I’m passionate about this subject because I’ve seen countless companies get caught up in the jargon, structure, and formalities of building a marketing plan and never actually get to marketing. My KISS (Keep It Stupid Simple) methodology spits in the face of traditional plans. If you jump on board with my approach, you’ll be adding buyers, revenue, and staff to handle growth before your competition finishes binding, printing, and distributing their pretty (and worthless) plan.
This article focuses on setting SMART marketing goals. Grab a pen and some paper and work through this article first. Once finished, I recommend you join my marketing plan challenge to complete your strategy, tactics, and schedule. You’ll need all of these for success, but first things first—set some goals.
Why are you building a marketing plan?
Marketing exists to move you closer to a business goal. So, a business goal should be at the heart of your marketing. Figure out the goal you want to use marketing to achieve and that’s your why.
Think of it like putting a big red X on the spot you’re trying to go on a map (these are paper things we used before they invented iPhones). You can chart the most efficient route to your destination once you know where you’re headed. Your strategy (how you’ll reach the goal), tactics (what methods you’ll employ to execute the strategy), and schedule (when you’re going to do the work) all pyramid from having a clear goal.
Fight the urge to jump straight to tactics. Your odds of success decrease significantly if you just start driving without knowing where you’re headed. According to a study by CoSchedule, marketers who set goals are 376% more likely to report success than those who don’t. I’m no mathematician, but I can tell you 376% is a big increase in your odds of success.
Where to start with marketing goals.
A goal worth achieving won’t happen overnight. You need to get above the hassles of today and look into the future. One of the questions we ask every client in our Brand Recipe process is to paint a picture of the business they want to exist exactly two years from that day. It’s a step we call future-setting. We use two years because it’s far enough out that you can separate from the fires of today, but it’s close enough to feel relevant.
Give it a go. Imagine it’s August 12, 2022, complete the below prompts to paint a picture of the business you want to exist. Be aggressive but not ridiculous with your vision.
- What is your total revenue?
- How does it break down between products/services?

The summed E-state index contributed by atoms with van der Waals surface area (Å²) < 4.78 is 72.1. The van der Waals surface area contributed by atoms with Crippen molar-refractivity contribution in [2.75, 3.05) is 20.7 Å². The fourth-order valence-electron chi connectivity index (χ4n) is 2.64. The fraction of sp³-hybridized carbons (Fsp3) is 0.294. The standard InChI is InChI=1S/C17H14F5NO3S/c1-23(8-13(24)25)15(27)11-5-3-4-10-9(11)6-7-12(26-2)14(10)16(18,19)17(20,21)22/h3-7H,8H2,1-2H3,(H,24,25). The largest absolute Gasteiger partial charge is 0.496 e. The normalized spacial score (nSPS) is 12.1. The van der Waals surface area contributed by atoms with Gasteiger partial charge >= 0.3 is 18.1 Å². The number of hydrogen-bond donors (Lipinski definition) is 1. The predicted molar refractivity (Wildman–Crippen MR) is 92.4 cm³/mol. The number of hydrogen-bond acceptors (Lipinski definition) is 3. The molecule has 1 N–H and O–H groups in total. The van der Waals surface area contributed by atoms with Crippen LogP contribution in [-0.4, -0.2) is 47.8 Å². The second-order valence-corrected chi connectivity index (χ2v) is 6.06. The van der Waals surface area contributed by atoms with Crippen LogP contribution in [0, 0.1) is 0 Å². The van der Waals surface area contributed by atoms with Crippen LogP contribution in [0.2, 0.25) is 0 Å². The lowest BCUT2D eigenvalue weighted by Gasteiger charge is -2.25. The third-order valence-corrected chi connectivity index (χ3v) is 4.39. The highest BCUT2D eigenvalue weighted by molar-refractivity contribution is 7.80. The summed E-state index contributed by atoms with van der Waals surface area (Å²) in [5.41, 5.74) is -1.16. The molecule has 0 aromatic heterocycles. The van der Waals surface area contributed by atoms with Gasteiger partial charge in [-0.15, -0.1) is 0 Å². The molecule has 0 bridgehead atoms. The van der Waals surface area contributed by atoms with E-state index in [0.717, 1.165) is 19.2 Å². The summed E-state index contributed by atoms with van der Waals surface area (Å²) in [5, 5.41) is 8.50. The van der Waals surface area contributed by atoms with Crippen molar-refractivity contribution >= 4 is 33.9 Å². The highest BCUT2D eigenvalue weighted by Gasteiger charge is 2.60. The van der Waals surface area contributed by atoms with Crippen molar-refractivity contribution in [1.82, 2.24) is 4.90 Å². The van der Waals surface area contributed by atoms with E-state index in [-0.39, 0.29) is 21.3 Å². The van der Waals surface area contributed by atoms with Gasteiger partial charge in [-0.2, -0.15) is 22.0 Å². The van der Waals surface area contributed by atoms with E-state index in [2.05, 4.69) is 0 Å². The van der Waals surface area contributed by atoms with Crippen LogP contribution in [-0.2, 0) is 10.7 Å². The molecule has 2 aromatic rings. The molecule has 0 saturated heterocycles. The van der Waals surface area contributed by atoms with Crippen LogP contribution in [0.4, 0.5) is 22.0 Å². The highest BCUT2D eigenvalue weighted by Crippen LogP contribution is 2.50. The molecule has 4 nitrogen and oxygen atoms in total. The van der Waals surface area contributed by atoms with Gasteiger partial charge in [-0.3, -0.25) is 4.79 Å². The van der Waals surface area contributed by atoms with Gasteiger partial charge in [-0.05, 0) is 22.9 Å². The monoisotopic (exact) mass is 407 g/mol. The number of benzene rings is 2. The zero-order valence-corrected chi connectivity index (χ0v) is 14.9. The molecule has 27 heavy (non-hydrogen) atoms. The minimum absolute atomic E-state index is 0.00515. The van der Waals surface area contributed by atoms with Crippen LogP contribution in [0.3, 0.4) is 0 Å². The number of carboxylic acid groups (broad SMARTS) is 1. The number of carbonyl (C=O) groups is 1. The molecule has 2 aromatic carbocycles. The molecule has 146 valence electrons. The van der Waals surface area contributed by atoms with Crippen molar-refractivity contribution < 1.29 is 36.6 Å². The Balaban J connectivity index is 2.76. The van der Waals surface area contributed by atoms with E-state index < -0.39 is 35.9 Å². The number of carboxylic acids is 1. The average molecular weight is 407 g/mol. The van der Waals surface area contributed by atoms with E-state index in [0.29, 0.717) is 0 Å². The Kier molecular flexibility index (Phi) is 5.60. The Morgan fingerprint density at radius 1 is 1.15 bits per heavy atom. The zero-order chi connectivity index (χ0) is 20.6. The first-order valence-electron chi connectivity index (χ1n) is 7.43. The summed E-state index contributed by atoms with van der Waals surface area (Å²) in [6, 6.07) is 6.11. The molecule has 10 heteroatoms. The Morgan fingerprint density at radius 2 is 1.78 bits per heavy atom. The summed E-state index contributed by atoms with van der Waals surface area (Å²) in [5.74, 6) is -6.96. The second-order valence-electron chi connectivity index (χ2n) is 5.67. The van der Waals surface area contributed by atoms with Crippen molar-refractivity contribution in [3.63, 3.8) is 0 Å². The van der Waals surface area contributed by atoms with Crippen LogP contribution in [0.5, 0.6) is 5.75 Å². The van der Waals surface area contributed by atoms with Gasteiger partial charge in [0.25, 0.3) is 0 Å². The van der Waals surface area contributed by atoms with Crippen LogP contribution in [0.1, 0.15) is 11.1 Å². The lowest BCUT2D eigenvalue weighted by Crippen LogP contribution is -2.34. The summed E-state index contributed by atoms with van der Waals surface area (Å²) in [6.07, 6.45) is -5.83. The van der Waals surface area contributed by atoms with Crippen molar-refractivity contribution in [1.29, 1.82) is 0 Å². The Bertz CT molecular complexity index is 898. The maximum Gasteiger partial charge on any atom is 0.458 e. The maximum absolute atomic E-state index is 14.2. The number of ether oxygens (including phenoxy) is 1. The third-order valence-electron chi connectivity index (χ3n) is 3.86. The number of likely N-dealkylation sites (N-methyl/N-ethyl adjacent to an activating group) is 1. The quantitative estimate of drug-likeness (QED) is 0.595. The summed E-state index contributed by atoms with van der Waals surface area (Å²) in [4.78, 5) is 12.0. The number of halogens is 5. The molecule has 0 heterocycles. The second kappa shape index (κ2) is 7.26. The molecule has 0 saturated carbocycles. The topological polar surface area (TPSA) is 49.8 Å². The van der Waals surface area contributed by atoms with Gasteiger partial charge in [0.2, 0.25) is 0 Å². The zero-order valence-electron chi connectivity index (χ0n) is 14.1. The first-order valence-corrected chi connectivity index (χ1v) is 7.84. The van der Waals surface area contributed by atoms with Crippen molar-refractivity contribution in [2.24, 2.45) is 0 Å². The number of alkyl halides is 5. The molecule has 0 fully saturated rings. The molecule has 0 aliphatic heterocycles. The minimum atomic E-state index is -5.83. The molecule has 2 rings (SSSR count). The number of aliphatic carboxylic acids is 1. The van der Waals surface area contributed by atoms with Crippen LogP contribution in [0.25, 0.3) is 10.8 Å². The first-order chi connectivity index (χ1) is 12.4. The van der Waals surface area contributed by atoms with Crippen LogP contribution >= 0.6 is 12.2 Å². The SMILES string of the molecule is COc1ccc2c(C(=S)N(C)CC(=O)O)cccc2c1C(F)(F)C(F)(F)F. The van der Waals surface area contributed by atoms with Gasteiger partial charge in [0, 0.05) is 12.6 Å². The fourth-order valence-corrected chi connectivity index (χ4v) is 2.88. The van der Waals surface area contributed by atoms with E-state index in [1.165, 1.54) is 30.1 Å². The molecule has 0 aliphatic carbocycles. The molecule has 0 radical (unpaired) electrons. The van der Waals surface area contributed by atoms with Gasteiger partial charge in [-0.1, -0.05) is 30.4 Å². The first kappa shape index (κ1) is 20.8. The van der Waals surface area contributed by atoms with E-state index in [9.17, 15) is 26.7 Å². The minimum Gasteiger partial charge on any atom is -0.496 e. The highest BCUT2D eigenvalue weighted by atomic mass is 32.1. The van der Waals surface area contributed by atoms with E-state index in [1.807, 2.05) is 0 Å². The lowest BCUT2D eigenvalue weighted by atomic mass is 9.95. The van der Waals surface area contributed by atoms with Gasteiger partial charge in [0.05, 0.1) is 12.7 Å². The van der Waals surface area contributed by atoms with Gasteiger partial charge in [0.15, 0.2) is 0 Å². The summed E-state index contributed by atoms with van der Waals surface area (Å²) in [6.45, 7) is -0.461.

- Who are your clients?
- What are you known for as a company?
Translate your vision into a SMART marketing goal.
Answering the above questions gives us a snapshot of the business we’re going to make a reality. You’ll have unintentionally built the foundation for a SMART goal in the process. I hate jargon, but this little piece of jargon is actually pretty handy. If you didn’t guess, SMART is an acronym. Everyone has their own take on the acronym, but here’s the one I use for my SMART marketing goals…
Let’s walk through an example to show how this process works. Pretend we’re a PR firm with a vision of breaking $1 million in revenue through monthly retainers by August 12, 2022. Our future-setting exercise defines that our juicy service will be locking down media coverage and running influencer programs for beauty and fashion brands. We can refocus our answers from above into a SMART goal that might look something like this…
Acquire an average of 1 fashion/beauty client per month for media exposure and influencer management at $5,000 per client (per month) to reach $120,000 of MRR (Monthly Recurring Revenue) and $1,440,000 in yearly revenue by August 12, 2022.
This goal gives us a big target (breaking $1.4 million in revenue by 2022) as well as immediate action (land one fashion client this month). We now have a specific, measurable, aggressive (but realistic), and time-bound goal to chase. We have milestones every month to see if we’re staying on track and we can easily adjust course if necessary to maintain momentum toward our bigger goal.
Your marketing goals aren’t written in stone.
Come back to your goals every month. Make sure you’re hitting milestones and making progress. If you’re not, make a change. Cut the things that don’t work and double down on the things that do. Keep turning until you find a road that heads toward success.
Now go sign up for my Marketing Plan Challenge so you can build out the remainder of your marketing plan and get to work. You’ll need the strategy, tactics, and schedule to hit your goals. Without action, your goal is just a dream.